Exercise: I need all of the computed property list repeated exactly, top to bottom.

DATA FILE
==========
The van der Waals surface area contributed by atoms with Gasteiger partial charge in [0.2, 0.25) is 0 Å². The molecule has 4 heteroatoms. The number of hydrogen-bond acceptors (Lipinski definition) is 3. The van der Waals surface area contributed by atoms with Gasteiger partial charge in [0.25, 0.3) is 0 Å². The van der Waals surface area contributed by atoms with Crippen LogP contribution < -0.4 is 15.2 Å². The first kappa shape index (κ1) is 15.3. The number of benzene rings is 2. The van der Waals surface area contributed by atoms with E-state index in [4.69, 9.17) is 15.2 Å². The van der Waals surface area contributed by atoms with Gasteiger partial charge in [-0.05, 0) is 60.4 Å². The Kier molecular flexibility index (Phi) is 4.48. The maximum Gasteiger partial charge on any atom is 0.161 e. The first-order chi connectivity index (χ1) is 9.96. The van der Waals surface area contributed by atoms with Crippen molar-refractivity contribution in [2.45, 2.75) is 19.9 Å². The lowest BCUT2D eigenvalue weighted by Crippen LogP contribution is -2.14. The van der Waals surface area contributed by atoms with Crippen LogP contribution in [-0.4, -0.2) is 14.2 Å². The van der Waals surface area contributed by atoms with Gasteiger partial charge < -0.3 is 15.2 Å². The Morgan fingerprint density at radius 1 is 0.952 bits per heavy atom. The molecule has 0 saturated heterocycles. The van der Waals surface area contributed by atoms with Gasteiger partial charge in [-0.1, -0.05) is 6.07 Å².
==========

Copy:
The van der Waals surface area contributed by atoms with Gasteiger partial charge in [0.2, 0.25) is 0 Å². The molecule has 4 heteroatoms. The number of hydrogen-bond acceptors (Lipinski definition) is 3. The van der Waals surface area contributed by atoms with Gasteiger partial charge in [0.25, 0.3) is 0 Å². The van der Waals surface area contributed by atoms with Crippen LogP contribution < -0.4 is 15.2 Å². The first kappa shape index (κ1) is 15.3. The number of benzene rings is 2. The van der Waals surface area contributed by atoms with E-state index in [4.69, 9.17) is 15.2 Å². The van der Waals surface area contributed by atoms with Gasteiger partial charge in [-0.05, 0) is 60.4 Å². The Kier molecular flexibility index (Phi) is 4.48. The maximum Gasteiger partial charge on any atom is 0.161 e. The first-order chi connectivity index (χ1) is 9.96. The van der Waals surface area contributed by atoms with Crippen molar-refractivity contribution in [2.45, 2.75) is 19.9 Å². The lowest BCUT2D eigenvalue weighted by Crippen LogP contribution is -2.14. The van der Waals surface area contributed by atoms with Crippen LogP contribution in [-0.4, -0.2) is 14.2 Å². The van der Waals surface area contributed by atoms with Gasteiger partial charge < -0.3 is 15.2 Å². The Morgan fingerprint density at radius 1 is 0.952 bits per heavy atom. The molecule has 0 saturated heterocycles. The van der Waals surface area contributed by atoms with Gasteiger partial charge in [-0.1, -0.05) is 6.07 Å².